Onondaga Lake Conservation Corps

Photo Gallery: Onondaga Lake Conservation Corps

For more photos of the habitat restoration and programming happening at Onondaga Lake, click here.

Lake Habitat, September 2016

Onondaga Lake Conservation Corps held its sixteenth event improving habitat in the Onondaga Lake watershed on Saturday, Sept. 24.
Habitat experts and Corps volunteers Joe McMullen and Natalia Cagide-Elmer brief the first group of planting volunteers on native species they will plant in the new wetlands.
Volunteers fan out along the shoreline to planting areas. The recently restored wetlands are restricted access to the public while new plantings become established, but can be seen from boats on the lake.
Kourtnie Clark, a student at Onondaga Community College, hands a bluejoint grass plug to LaFayette teacher David Amidon. Amidon was recently recognized with an award from the White House Council on Environmental Quality and U.S. EPA for environmental education.
First-time volunteers Melanie Tracy (left), Julie Harsma (right background) and Kourtnie Clark (right), all from Syracuse, plant switchgrass with Joe McMullen.
Diane Mantooth (left), from Clay, and others install 1400 native plants along Onondaga Lake’s shoreline Saturday morning. Temperature conditions are ideal for fall planting; the areas will be irrigated to ensure survival of the new plants.
Lydia Giordano, from East Syracuse, and Onondaga Community College student, plants broadleaf cattail along Onondaga Lake’s western shoreline. New plantings are given proper spacing to thrive and will eventually fill in bare areas.
Mark and Elizabeth Bremer, from Manlius, brought daughters Sammie (left) and Ali to also volunteer. Corps members pledge to educate future generations about becoming caretakers of the water, air, land and wildlife.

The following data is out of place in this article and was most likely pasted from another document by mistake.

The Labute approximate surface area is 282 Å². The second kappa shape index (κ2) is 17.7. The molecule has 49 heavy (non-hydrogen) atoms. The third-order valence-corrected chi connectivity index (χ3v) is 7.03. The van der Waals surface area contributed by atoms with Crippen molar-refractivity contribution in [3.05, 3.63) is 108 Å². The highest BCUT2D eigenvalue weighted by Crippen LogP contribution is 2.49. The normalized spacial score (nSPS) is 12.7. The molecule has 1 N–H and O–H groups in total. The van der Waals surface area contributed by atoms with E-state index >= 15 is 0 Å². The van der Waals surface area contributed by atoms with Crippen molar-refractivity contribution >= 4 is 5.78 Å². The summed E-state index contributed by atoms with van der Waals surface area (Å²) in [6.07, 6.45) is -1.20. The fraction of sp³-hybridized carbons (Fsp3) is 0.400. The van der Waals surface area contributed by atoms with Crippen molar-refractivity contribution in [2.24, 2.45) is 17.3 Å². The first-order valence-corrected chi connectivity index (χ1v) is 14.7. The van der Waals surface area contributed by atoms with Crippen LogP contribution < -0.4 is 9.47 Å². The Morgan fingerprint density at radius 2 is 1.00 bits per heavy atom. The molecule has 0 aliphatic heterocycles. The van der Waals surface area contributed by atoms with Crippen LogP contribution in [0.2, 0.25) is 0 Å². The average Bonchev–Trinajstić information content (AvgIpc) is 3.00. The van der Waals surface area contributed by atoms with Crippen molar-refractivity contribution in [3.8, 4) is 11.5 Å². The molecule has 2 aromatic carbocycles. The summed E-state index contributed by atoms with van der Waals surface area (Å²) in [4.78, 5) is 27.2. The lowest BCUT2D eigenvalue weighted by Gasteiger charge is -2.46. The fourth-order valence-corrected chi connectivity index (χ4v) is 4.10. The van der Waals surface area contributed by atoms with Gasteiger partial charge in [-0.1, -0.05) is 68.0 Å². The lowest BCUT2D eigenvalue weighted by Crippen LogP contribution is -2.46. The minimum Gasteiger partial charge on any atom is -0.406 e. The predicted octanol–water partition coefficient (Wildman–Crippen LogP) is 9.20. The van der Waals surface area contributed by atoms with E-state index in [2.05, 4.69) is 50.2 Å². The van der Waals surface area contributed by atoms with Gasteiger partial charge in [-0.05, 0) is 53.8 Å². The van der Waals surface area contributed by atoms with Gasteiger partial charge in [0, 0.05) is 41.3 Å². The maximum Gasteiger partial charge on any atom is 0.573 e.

Honeywell Educators Sue Potrikus and Gary Lipp observe a Great Egret in the newly created wetlands near the mouth of Nine Mile Creek.
Rachel Elder, M.D. (left), and Alison Kocek, President of Onondaga Audubon Society, spot birds in grassland areas near the shoreline.
Matthew and Elizabeth Tognarelli, graduate students at Syracuse University, use their phone to capture an image of a Great Egret through their binoculars.
A Great Egret hunts in shallow water in the new wetlands, waiting for a small fish or possibly a frog or other small animal.
The work taking place near the mouth of Nine Mile Creek will transform over 18 acres into new wetlands that will play a significant role in creating a healthy Onondaga Lake watershed and a sustainable ecosystem.
Jeff (right) and Laura McIlroy, of Camillus, and their niece Ava Purtell, 10, from Baldwinsville, enjoy learning about the variety of birds seen at Onondaga Lake from Onondaga Audubon Society board member Frank Moses (background).
Sixty-seven Onondaga Lake Conservation Corps volunteers met on a beautiful Saturday morning in September to help enhance newly created habitat near the mouth of Nine Mile Creek.

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Western Shoreline

  • June 2016

    Steve Mooney (left), Project Scientist with OBG, briefs volunteers Saturday morning before activities begin to build and install habitat structures and engage in citizen science monitoring.
    Two-year-old JJ observes as Stacey Keefe and Ben Larsen, of North Syracuse, construct a nest box suitable for Eastern Bluebirds.
    Nest boxes are built in dimensions that support particular species. Placing Eastern Bluebird boxes in fields and grassland areas has helped recovery of this species in recent years.
    Tracey (left) and daughter Corrin Stellakis, from Bridgeport, NY, assemble a bird box they will later install along the western shoreline of Onondaga Lake.
    Nest boxes are finished and ready for installation in restored habitat along the Western Shoreline.
    Onondaga Lake Conservation Corps volunteer Douglas Beauchamp inspects a nest box installed last year, while the Keefe family observes birds in the area and Steve Mooney helps records data.
    Montezuma Audubon Center Director Chris Lajewski (right) explains to Josh Zhao (left) and Richard Blankenship that the height and placement of a nest box is as important as the dimensions of the box itself to attract target species.